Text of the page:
The Government’s paper on Ireland’s effective corporate tax rate confirms what the dogs in the street have known for a long-time: Ireland has a low,extremely low, corporate tax rate.
There is that vexed question of what corporate income counts for the purposes of determining the actual rate of tax companies pay here. Professor Jim Stewart produced data which showed that the effective tax rate of US multinationals operating here was 2.2 percent in 2011. This was disputed because Stewart – using the US’s Bureau of Economic Analysis – included the $140 billion that US multinationals move through Ireland on their way to other places, including tax havens. Some claim you can’t count this because it is not taxable in Ireland.
But, of course, that is the point. The issue is not the Irish corporate tax rate per se but the role that Ireland plays in the global tax avoidance chain – the ability of multinationals to use Ireland to avoid paying taxes that would be due elsewhere. That is the character of a ‘tax-haven conduit’.
In this respect, it is worth remembering:
‘Tax havens attract foreign investment not only because income earned locally is taxed at favorable rates, but also because tax haven activities facilitate the avoidance of taxes that might otherwise have to be paid to other countries.’
The Irish corporate tax rate is the sign on the door. It’s an inviting sign – a low-tax rate of 12.5 percent. But the real goodies are what’s behind the door – the prospect of using Ireland as a transit point in the global avoidance chain.
Let’s park that issue for the purposes of this post (in a guest post yesterday, Niall MacSuibhne examined some of these issues) and look at the sign on the door based on the paper’s own (and contentious) estimates of what is the appropriate level of corporate profits that should be calculated here. The paper rightly shows that there are a number of different methods to determine the effective tax rate. In a previous post I used ‘entrepreneurial income’ because both the CSO and Eurostat stated this was the best measurement of pre-tax profits.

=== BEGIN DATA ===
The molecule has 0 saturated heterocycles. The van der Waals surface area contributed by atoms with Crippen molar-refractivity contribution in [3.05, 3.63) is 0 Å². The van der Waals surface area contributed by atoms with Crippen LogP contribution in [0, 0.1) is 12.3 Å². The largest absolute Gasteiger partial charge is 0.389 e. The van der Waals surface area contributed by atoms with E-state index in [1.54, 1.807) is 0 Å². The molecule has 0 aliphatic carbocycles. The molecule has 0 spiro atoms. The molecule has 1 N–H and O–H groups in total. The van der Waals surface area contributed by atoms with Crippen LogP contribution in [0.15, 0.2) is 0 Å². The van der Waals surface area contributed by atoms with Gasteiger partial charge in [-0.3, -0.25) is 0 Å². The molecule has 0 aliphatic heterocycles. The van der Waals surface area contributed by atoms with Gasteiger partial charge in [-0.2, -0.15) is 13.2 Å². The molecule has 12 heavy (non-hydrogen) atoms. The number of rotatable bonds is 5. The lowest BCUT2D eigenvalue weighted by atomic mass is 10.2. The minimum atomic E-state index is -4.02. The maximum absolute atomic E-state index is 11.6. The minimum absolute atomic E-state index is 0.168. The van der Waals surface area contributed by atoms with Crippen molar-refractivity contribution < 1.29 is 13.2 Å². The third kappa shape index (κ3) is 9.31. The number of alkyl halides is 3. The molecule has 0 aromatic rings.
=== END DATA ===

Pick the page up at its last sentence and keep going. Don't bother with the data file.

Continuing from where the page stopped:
The Government paper prefers another measurement – net operating surplus. Ok, there’s not a whole lot of difference. Net operating surplus is roughly equivalent to profits minus consumption of fixed capital.
So when we use this measurement, how do we compare with other countries? The following is taken from a helpful table put together by one of the authors of the Government report, Seamus Coffey.
Among advanced European Economies (the EU-15), there’s Ireland – right at the bottom. To reach the average of the other countries, our effective tax rate would have to nearly treble. To put a money figure on this – corporate tax revenue would have to rise from €4 billion to €10.7 billion.
- That’s €6.7 billion below this European average.
However, corporation tax is not the only ‘tax’ that companies pay. They also pay social insurance (or the ‘social wage’). We have looked at this before and – surprise, surprise – found that Irish employers also pay a low, low effective social insurance.
If Irish employers were to pay the same effective social insurance rate as employers in other EU-15 countries (excluding Denmark which doesn’t have a social insurance system), revenue would rise by €6.4 billion.
- In total – corporate tax rate and employers’ social insurance – corporate Ireland pays €13.1 billion below the average of other EU-15 countries.
Now that’s what I call ‘corporate welfare’.
That’s the sign on the door. Low corporate tax rates, low social insurance. No wonder companies put their hand on the doorknob. Here’s what Arthur Cox offers to German companies who want to re-locate to Ireland:
‘There are numerous advantages for multi-national companies with large Intellectual Property (“IP”) portfolios who locate and manage these portfolios in Ireland. The effective corporation tax rate can be reduced to as low as 2.5% for Irish companies whose trade involves the exploitation of intellectual property.’
No wonder so many foreign companies are opening the door.